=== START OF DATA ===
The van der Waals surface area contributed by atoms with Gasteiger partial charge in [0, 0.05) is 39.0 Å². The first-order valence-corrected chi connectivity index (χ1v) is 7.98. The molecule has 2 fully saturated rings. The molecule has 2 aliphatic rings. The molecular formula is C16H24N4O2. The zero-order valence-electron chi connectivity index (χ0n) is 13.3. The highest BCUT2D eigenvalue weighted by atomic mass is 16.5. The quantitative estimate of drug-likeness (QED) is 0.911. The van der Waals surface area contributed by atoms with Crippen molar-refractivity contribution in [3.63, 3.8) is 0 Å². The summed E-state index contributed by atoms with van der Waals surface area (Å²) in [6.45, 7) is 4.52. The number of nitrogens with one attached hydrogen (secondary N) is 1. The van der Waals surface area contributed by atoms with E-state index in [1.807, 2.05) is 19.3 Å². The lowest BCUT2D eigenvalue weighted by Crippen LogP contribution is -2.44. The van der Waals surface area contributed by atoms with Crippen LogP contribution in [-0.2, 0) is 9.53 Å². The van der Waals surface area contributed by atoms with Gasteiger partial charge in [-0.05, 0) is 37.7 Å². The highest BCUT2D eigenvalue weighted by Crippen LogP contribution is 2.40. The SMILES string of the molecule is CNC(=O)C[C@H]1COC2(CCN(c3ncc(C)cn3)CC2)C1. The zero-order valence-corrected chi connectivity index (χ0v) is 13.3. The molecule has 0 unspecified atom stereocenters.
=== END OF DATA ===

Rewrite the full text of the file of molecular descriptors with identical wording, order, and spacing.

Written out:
The van der Waals surface area contributed by atoms with Gasteiger partial charge in [0, 0.05) is 39.0 Å². The first-order valence-corrected chi connectivity index (χ1v) is 7.98. The molecule has 2 fully saturated rings. The molecule has 2 aliphatic rings. The molecular formula is C16H24N4O2. The zero-order valence-electron chi connectivity index (χ0n) is 13.3. The highest BCUT2D eigenvalue weighted by atomic mass is 16.5. The quantitative estimate of drug-likeness (QED) is 0.911. The van der Waals surface area contributed by atoms with Crippen molar-refractivity contribution in [3.63, 3.8) is 0 Å². The summed E-state index contributed by atoms with van der Waals surface area (Å²) in [6.45, 7) is 4.52. The number of nitrogens with one attached hydrogen (secondary N) is 1. The van der Waals surface area contributed by atoms with E-state index in [1.807, 2.05) is 19.3 Å². The lowest BCUT2D eigenvalue weighted by Crippen LogP contribution is -2.44. The van der Waals surface area contributed by atoms with Crippen LogP contribution in [-0.2, 0) is 9.53 Å². The van der Waals surface area contributed by atoms with Gasteiger partial charge in [-0.05, 0) is 37.7 Å². The highest BCUT2D eigenvalue weighted by Crippen LogP contribution is 2.40. The SMILES string of the molecule is CNC(=O)C[C@H]1COC2(CCN(c3ncc(C)cn3)CC2)C1. The zero-order valence-corrected chi connectivity index (χ0v) is 13.3. The molecule has 0 unspecified atom stereocenters.